Averting “Day Zero”
Water supply and sanitation are fundamental requirements for sustainable development. Giving everyone access to clean water and sanitary facilities is a core demand of the UN Sustainable Development Goal 6 (SDG 6). As two thirds of the world population will live in cities 20 years from now, cities are of particular concern (target 11). The UN reckons the urban population of Africa will triple to 1.2 billion by 2050.
In absolute figures, considerable progress has been made in recent decades on improving water supply in sub-Saharan cities. From 2000 to 2015, about an additional 80 million people got access to piped drinking water. The problem is that the urban population grew by around 180 million in that time span, so in relative terms, urban water-supply coverage has actually deteriorated. While two-thirds of city-dwellers had access to drinking water in 2000, the figure fell to just over half by 2015. The downward trend has not been stopped.
Countries such as Nigeria, Kenya, Zimbabwe and even parts of South Africa have had to declare water emergencies recently. They are not the only countries in crisis, facing the prospect of “Day Zero”, the day on which water runs out in a major agglomeration.
Since the mid-1990s, many countries in Africa have reformed their water sectors – mostly with international support. New water policies and laws were adopted, autonomous municipal utilities were created and regulatory authorities were established. Governments and donors furnished additional funding to improve supply systems.
Nonetheless, more needs to be done. Global investments worth $ 114 billion per year are required to ensure availability of clean drinking water and sanitation for all by 2030. That is three times the funding that is being made available currently.
So what can be done to make German development policy more effective, especially in sub-Saharan Africa? We make four proposals, drawing on the experience of the past 25 years.
Proposal 1: Ensure resilience
Water-supply systems must cope with long-term stress factors such as further urban growth and shock events such as floods or droughts which are aggravated by climate change. Very few cities are prepared appropriately, so development policy should do more to strengthen urban resilience.
Urban resilience is the capacity of an urban system – including its people, institutions and private-sector businesses – to recover after a shock or a situation of stress. Resilience depends on adaptive and preventive action. To strengthen water resilience, development programmes should do the following things:
- Consider the entire water cycle and promote more effective water-cycle management. Utilities should invest more in protecting water resources.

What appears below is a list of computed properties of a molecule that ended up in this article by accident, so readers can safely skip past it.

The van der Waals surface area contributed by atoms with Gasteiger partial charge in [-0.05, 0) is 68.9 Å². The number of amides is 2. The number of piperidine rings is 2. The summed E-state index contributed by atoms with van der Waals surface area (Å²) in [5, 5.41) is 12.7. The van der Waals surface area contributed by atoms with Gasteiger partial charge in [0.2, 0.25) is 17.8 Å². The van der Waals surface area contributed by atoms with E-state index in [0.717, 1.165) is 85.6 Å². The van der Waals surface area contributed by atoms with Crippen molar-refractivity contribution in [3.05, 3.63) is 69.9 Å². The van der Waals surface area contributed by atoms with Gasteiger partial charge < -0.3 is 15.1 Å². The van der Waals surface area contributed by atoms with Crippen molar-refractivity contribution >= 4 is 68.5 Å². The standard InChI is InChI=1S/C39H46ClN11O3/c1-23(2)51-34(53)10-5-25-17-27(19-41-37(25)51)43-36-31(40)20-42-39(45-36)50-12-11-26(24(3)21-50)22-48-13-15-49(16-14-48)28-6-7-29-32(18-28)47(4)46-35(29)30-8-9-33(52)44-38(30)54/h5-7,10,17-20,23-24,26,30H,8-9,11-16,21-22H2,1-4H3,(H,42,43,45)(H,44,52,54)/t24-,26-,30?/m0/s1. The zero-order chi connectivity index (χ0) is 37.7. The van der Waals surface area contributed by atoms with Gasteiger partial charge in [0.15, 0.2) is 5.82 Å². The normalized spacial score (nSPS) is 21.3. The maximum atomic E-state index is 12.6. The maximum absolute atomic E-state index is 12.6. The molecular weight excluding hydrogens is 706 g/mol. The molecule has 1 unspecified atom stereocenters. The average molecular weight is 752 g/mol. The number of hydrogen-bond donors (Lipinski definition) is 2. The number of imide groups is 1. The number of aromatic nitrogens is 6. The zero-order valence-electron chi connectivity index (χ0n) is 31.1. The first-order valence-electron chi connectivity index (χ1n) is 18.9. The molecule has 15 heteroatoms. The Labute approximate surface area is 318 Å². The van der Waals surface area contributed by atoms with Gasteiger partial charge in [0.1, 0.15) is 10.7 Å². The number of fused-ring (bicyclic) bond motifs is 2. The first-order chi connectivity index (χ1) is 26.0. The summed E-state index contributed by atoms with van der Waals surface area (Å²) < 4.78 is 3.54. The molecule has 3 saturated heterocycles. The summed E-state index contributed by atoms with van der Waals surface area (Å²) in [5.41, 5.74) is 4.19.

- Improve governance on water issues at the municipal level involving government agencies, the private sector and civil society.
- Infrastructure planning needs to be multifunctional and integrated. That means more investment must flow into “green infrastructure”. The point is that green spaces can double up as soakaways and rain-storage facilities. That will prove useful in the next heat wave or drought.
Proposal 2: Focus on competent utility management
Water utilities play a central role. As operators of critical infrastructure, they need to be economically viable. In many countries, the establishment of independent public-service companies was an important step forward.
Today, even some very poor countries have efficient utilities. Top performers include ONEA in Burkina Faso, NYEWASCO in Kenya and NWSC in Uganda. They outperform other water companies in the region, providing for more than 90 % of the urban people, even in marginalised areas on urban fringes. These utilities run cost-effective operations and have reduced water losses.
Success crucially depends on corporate governance. Managers have eliminated inefficient practices, improved service quality and ensured that the water supply system reaches everyone. Skills training and human resources development are important, but the crucial thing is the management’s willingness to embrace change.
Future development programmes should thus tackle the following issues:
- Promotion of water companies should be more systematically linked to utilities’ own efforts and proven performance.
- For incentives to be effective, development interventions must become more flexible. There needs to be a back-out option when agreed standards are not met and no serious reform efforts are discernible. Both global and national approaches permit flexible financing, and they should be taken.